Principles of natural justice and fair play in action are integral part of good administration

High Court of Madhya Pradesh: The Court while examining the legality and validity of the order dated 28.12.2015, whereby the respondents have cancelled the appointment of the petitioner as Chairperson of Child Welfare Committee, Bhopal, without giving the petitioner an opportunity to be heard, the Bench comprising of Sujoy Paul, J., held that since the respondent has not passed the impugned order by following the principles of natural justice hence the order is liable to be set aside.

The petitioner Dr. Dubey had moved the court since his appointment as Chairperson of Child Welfare Committee, Bhopal has been cancelled by a termination order dated 28.12.2015 passed by the respondent on account of inquiry conducted by the Divisional Commissioner and Collector, Madhya Pradesh, that lay bare the working style of the petitioner was “improper, insensitive, and was not in consonance with the requirement of the JJ Act, 2000 as well as in the best interest of the children”. The learned counsel for the petitioner submitted that the JJ Act of 2000 prescribes the method by which any Member of the Committee may be terminated however, the petitioner’s appointment was cancelled without following the principles of natural justice and without permitting him to participate in the inquiry hence the decision-making process which ended with issuance of impugned order is not in consonance with Section 29(4) of Act of 2000.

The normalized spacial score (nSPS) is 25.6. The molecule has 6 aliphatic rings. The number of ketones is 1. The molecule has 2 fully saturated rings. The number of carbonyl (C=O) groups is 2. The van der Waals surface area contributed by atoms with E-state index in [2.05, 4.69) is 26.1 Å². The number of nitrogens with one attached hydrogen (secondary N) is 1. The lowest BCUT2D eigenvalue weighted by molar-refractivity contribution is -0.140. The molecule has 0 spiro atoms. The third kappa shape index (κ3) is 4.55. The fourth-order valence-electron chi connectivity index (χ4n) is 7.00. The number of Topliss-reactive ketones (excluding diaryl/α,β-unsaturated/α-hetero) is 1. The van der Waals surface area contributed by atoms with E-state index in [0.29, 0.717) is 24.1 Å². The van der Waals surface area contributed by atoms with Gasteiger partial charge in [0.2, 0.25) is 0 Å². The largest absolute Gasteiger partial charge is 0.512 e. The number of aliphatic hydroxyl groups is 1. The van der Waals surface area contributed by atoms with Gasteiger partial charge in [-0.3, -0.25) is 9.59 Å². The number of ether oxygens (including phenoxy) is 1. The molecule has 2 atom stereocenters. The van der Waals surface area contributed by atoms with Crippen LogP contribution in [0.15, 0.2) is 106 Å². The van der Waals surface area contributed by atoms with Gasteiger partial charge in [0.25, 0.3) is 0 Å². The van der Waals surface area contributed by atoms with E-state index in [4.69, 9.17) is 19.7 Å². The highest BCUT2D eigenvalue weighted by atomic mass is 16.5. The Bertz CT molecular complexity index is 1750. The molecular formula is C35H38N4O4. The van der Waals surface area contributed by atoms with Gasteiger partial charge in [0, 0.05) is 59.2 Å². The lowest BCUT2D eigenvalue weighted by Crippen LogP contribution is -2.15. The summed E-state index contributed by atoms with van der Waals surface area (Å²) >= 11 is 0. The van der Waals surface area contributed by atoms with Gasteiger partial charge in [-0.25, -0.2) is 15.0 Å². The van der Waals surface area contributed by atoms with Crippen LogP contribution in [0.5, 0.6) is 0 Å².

The Court while considering  whether the principles of natural justice were required to be followed before terminating the appointment of the petitioner as per Section 29(4) of the JJ act 2000, observed that Section 29(4) prescribes that appointment of any member may be terminated after holding inquiry by the government thus relying on Maneka Gandhi v. Union of India, (1978) 1 SCC 248, and Swadeshi Cotton Mills v. Union of India, (1981) 1 SCC 664, where it was held that principles of natural justice and fair play in action are essential requirement of law to be followed while discharging a quasi judicial or an administrative function. In other words, while terminating the appointment of a member by passing an order the principles of natural justice and fair play in action have to considered even if a statute is silent and there are no positive words in the Act or the Rules made thereunder, unless the statute provides otherwise, there could be nothing wrong in spelling out the need to hear the parties whose rights and interest are likely affected by the orders that may be passed.

The Court stated that the respondents should have followed the principles of natural justice and should have given opportunity of hearing to the petitioner thereby declaring the decision-making process for terminating the appointment of the petitioner as polluted thus, setting aside the order dated 28.12.2015. [Dr. K.S. Dubey v. State of M.P., WP No. 600 of 2016, decided on November 25, 2016]

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